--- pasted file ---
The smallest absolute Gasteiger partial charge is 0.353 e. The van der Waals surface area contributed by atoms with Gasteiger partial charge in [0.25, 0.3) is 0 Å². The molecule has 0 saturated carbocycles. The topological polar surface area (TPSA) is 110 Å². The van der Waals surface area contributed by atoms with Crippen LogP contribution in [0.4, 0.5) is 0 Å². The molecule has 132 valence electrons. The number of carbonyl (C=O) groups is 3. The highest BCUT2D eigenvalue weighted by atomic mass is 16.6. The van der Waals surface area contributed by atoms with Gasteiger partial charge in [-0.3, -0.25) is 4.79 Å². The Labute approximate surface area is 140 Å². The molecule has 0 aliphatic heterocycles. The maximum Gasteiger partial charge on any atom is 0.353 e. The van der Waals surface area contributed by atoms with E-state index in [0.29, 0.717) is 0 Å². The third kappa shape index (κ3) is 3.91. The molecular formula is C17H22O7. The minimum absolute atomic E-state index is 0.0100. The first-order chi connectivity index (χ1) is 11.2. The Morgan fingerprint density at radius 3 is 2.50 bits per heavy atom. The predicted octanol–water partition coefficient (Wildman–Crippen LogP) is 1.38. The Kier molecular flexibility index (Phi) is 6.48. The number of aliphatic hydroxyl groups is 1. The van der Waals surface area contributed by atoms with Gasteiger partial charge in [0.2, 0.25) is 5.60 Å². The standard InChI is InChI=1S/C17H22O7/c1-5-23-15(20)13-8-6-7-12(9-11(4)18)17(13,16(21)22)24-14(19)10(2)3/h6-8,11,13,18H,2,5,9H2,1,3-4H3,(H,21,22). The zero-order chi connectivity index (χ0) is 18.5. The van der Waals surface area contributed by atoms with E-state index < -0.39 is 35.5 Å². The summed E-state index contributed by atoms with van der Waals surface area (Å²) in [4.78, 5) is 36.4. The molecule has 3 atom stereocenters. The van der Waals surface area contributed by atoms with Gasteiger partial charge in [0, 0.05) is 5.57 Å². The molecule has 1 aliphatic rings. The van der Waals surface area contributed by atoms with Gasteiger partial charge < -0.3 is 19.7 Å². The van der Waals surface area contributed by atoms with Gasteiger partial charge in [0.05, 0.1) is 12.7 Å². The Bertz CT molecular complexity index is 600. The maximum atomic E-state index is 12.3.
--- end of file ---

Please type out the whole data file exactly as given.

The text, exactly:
The smallest absolute Gasteiger partial charge is 0.353 e. The van der Waals surface area contributed by atoms with Gasteiger partial charge in [0.25, 0.3) is 0 Å². The molecule has 0 saturated carbocycles. The topological polar surface area (TPSA) is 110 Å². The van der Waals surface area contributed by atoms with Crippen LogP contribution in [0.4, 0.5) is 0 Å². The molecule has 132 valence electrons. The number of carbonyl (C=O) groups is 3. The highest BCUT2D eigenvalue weighted by atomic mass is 16.6. The van der Waals surface area contributed by atoms with Gasteiger partial charge in [-0.3, -0.25) is 4.79 Å². The Labute approximate surface area is 140 Å². The molecule has 0 aliphatic heterocycles. The maximum Gasteiger partial charge on any atom is 0.353 e. The van der Waals surface area contributed by atoms with E-state index in [0.29, 0.717) is 0 Å². The third kappa shape index (κ3) is 3.91. The molecular formula is C17H22O7. The minimum absolute atomic E-state index is 0.0100. The first-order chi connectivity index (χ1) is 11.2. The Morgan fingerprint density at radius 3 is 2.50 bits per heavy atom. The predicted octanol–water partition coefficient (Wildman–Crippen LogP) is 1.38. The Kier molecular flexibility index (Phi) is 6.48. The number of aliphatic hydroxyl groups is 1. The van der Waals surface area contributed by atoms with Gasteiger partial charge in [0.2, 0.25) is 5.60 Å². The standard InChI is InChI=1S/C17H22O7/c1-5-23-15(20)13-8-6-7-12(9-11(4)18)17(13,16(21)22)24-14(19)10(2)3/h6-8,11,13,18H,2,5,9H2,1,3-4H3,(H,21,22). The zero-order chi connectivity index (χ0) is 18.5. The van der Waals surface area contributed by atoms with E-state index < -0.39 is 35.5 Å². The summed E-state index contributed by atoms with van der Waals surface area (Å²) in [4.78, 5) is 36.4. The molecule has 3 atom stereocenters. The van der Waals surface area contributed by atoms with Gasteiger partial charge in [0, 0.05) is 5.57 Å². The molecule has 1 aliphatic rings. The van der Waals surface area contributed by atoms with Gasteiger partial charge < -0.3 is 19.7 Å². The van der Waals surface area contributed by atoms with Gasteiger partial charge in [0.05, 0.1) is 12.7 Å². The Bertz CT molecular complexity index is 600. The maximum atomic E-state index is 12.3.